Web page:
A fascinating feature of the exhibit is the timeline for the years 1981 to 1987, which shows key dates defining the early panic over the illness — such as in 1985, the same year Rock Hudson died and also when the first antibody tests began to be used, when the student Ryan White, a teenaged hemophiliac who contracted HIV from a contaminated blood treatment, was expelled from his Kokomo, Ind., middle school, though doctors insisted he posed no risk to other students.
The next year, as the exhibit shows, came the first drug treatment — AZT, a type of antiretroviral drug, originally marketed under the name Retrovir — that helps to slow the spread of HIV in the body but does not stop it entirely. Also in 1986 came the first official U.S. government policy document on HIV/AIDS, which advocated the use of condoms, infuriating the right wing. It was the landmark study by C. Everett Koop, the U.S. Surgeon General, of which a copy is on display in the exhibit.
But progress in understanding the disease came only in fits and starts, as the exhibit reveals, and key information sometimes lagged for years. Ott notes that for a long period “women with AIDS, who were predominantly poor and African American or Latina, were excluded from clinical tests, and that the official AIDS definition did not include diseases specific to women until 1994.”
The exhibit and its companion website are open to the public beginning today.
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Five easy tips to help you avoid common risks
Your home is more than just a place to eat and sleep; it’s your safe haven. As much as you might cherish your home, you should probably also recognize the potential hazards within its familiar walls. Accidents can happen in an instant, yet with a little foresight and some simple adjustments, you can transform your house into a safer haven.
Accidents can happen anywhere, and with a few simple tweaks, you can lower risks in your space. Below you’ll find five tips for each room in your home to help prevent injuries, falls, and other mishaps. In short, home safety.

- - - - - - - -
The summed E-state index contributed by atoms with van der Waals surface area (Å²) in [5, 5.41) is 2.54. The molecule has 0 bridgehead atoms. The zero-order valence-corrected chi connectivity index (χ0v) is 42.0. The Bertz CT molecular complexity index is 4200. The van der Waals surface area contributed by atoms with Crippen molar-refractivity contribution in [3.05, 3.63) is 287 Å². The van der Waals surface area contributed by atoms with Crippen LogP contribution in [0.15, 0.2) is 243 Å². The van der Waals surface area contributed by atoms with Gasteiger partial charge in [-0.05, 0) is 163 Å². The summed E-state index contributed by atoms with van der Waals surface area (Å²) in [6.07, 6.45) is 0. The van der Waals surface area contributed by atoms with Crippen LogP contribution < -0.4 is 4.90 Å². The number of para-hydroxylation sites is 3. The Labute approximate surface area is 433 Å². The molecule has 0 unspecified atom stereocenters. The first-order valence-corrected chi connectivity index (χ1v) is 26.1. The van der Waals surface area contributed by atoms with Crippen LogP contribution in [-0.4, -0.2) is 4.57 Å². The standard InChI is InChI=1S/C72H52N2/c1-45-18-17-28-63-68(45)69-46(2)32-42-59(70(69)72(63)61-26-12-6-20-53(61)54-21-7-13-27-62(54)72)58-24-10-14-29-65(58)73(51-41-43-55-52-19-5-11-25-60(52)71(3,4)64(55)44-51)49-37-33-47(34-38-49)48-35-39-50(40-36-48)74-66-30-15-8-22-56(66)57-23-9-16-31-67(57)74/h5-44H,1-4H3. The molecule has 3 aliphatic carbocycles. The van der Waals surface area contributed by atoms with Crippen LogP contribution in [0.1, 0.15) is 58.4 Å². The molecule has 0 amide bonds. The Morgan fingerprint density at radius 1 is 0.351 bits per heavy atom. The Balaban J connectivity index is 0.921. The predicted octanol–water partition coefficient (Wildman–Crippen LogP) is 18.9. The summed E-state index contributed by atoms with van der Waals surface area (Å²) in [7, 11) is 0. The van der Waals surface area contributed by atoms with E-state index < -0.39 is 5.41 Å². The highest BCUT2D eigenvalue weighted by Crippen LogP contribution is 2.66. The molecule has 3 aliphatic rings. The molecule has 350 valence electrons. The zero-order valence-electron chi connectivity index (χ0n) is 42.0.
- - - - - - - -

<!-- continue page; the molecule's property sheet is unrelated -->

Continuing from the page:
This article was inspired by a shower in a rental we managed that began leaking through the kitchen ceiling below. If only the landlord had installed grab bars, right!? Below, we’ll guide you through the steps to fortify your bathroom, making it a place of relaxation without the fear of slips and falls. Then, we’ll venture into the room where the magic happens, where proper planning can ensure great nights and peaceful mornings. We’ll show you how to prevent accidents while you experiment becoming the next Gordon Ramsey. And we’ll include a few surprising solutions for those other rooms that hold their own unique hazards, offering solutions to safeguard against unexpected mishaps.
Install Grab Bars: Adding grab bars near the shower and toilet can provide essential support for family members of all ages. Not only can they help with getting in and out, but they can help provide stability when washing. Make sure they are securely anchored to the wall.
Non-Slip Mats: Place non-slip mats inside the shower and bathtub to prevent slips. They’re a small investment that can save you from falls and head injuries.
Adjust Water Temperature: Ensure your hot water is set to a safe temperature to avoid scalding. The hot water heater should be set to around 120°F (49°C)l, the middle setting on many water heater settings.
Medicine Cabinet Locks: If you have young children, use childproof locks on your medicine cabinet to keep harmful substances out of reach.
Proper Lighting: Ensure there’s adequate lighting in the bathroom to avoid trips and falls during nighttime visits. Nightlights can be a simple and effective solution.
Clear Pathways: Keep pathways in the bedroom clutter free to prevent tripping. Ensure there’s enough space to move around comfortably, particularly getting around the bed. Be aware where all furniture is when walking around to avoid stubbed toes, particularly at night.
Secure Rugs: If you have throw rugs, use rug grippers or double-sided tape to keep them from slipping. Loose rugs are a common trip hazard.
Bed Rails: For anyone at risk of falling out of bed, consider installing bed rails to provide extra support and prevent falls.
Nightstands with Drawers: Opt for nightstands with drawers to keep essential items. This reduces the need to get out of bed at night, minimizing the risk of falls, as you race to grab what you need and not lose a moment’s rest.
Fire Safety: Install battery-operated smoke detectors in the bedrooms if there are none. Make sure to install them 36 inches away from an air vent or the edge of a ceiling fan. Also six inches away from the joint between the wall and ceiling. And test smoke detectors regularly.
Non-Slip Flooring: Choose slip-resistant rugs in the kitchen, especially in areas where spills are common. Mats near the sink and stove can also help and you can often buy them fairly cheaply at Costco.
Childproof Cabinets: If you have little ones, use childproof latches on cabinets and drawers to prevent them from accessing potentially hazardous items.